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Polymath with a Pen

Yonoson Rosenblum

David Goldman, a. k. a. Spengler, is known the world over for his striking analysis of politics and culture. But he was well into his 30s before he found the true core of his self.

Tuesday, July 29, 2014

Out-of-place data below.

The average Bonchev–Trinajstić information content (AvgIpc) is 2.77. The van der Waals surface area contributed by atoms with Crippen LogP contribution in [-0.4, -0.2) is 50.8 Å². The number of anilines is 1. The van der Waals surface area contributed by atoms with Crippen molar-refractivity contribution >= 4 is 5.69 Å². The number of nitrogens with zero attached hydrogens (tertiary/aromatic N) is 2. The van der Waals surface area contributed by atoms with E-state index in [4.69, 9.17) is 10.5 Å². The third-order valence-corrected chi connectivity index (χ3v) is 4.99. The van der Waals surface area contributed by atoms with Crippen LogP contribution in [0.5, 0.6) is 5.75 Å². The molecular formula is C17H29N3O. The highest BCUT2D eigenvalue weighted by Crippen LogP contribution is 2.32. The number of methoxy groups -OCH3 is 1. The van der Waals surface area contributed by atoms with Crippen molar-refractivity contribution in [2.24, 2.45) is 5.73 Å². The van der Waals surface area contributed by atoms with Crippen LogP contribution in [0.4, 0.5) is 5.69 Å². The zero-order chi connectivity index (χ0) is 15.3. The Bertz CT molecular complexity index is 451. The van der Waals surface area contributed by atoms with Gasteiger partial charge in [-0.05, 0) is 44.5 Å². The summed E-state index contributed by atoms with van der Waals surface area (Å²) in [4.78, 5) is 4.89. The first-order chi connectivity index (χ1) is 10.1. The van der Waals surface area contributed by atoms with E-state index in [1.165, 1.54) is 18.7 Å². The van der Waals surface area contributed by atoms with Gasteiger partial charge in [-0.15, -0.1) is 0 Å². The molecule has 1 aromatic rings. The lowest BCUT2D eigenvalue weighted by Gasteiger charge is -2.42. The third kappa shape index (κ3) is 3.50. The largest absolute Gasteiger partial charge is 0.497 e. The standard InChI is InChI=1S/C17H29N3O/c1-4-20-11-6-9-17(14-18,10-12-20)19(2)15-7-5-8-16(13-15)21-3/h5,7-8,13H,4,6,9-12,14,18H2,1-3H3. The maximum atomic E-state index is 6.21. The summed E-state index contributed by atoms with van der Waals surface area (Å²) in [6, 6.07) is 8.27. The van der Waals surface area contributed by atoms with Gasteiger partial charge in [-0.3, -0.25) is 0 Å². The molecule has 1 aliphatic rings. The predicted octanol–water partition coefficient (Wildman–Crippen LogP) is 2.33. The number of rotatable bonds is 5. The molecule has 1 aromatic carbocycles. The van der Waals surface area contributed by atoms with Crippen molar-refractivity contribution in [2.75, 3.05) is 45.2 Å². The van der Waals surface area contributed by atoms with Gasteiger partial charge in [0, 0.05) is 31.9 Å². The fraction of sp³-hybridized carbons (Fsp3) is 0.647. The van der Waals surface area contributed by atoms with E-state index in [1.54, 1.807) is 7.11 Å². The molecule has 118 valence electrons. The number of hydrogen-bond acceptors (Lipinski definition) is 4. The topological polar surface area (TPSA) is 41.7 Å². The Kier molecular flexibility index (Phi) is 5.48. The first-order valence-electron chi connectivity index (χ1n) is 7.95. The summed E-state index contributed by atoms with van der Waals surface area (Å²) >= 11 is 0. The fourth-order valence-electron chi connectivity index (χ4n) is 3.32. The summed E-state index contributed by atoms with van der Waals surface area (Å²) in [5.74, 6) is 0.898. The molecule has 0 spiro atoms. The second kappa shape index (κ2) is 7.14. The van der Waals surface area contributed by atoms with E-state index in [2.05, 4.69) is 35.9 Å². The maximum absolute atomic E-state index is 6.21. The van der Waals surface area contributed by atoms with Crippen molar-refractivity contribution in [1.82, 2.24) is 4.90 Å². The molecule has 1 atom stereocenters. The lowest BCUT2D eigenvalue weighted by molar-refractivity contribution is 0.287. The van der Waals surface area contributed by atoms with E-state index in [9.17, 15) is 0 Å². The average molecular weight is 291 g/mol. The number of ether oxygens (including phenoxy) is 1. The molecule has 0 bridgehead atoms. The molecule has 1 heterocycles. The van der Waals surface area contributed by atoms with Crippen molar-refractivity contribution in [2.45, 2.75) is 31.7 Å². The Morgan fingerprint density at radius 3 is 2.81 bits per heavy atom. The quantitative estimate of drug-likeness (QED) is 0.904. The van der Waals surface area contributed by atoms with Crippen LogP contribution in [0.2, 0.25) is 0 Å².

“One of those rare polymaths capable of startling observations in multiple fields — economics, demography, music theory, religion...” “A brilliant and contrarian analyst.” “Ever insightful.” Those are a few of the praises I’ve used to describe David Goldman (better known by his former nom de plume, Spengler, under which he developed an international readership in the millions). Over the past five years, there is no writer I’ve quoted more frequently, who has taught me more, or who has left a greater impact on my thinking. So when I received an invitation from the Kohelet Center in early January to hear him speak on the publication in Hebrew of his 2011 book How Civilizations Die (and Why Islam is Dying Too), I rushed to attend. It was my lucky evening. In the largely Hebrew-speaking audience, there were few equally devoted fans, and I was able to pretty much corner Goldman for over 20 minutes or so. His manner — soft-spoken, even diffident — contrasted sharply with my mental image of someone who delivers his opinions in such a striking style and with so much confidence. Since that January night, we’ve been in e-mail contact and conducted a lengthy Skype conversation. I also walked out of that speech with a copy of How Civilizations Die. The ostensible subject of the book is demography — the collective decision by the people of the developed and developing world to stop having children — and the consequences of that decision for the viability of those nations. But the substrata on which the argument is based is one of religious sociology — an analysis of which religions are suited to confront modernity and why. In a 2009 essay entitled “Confessions of a Coward” in First Things, a journal of religious affairs, Goldman set forth his thesis, derived from the German-Jewish theologian Franz Rosenzweig, that the “response of nations to their own mortality is the key to understanding the great events of our time.”

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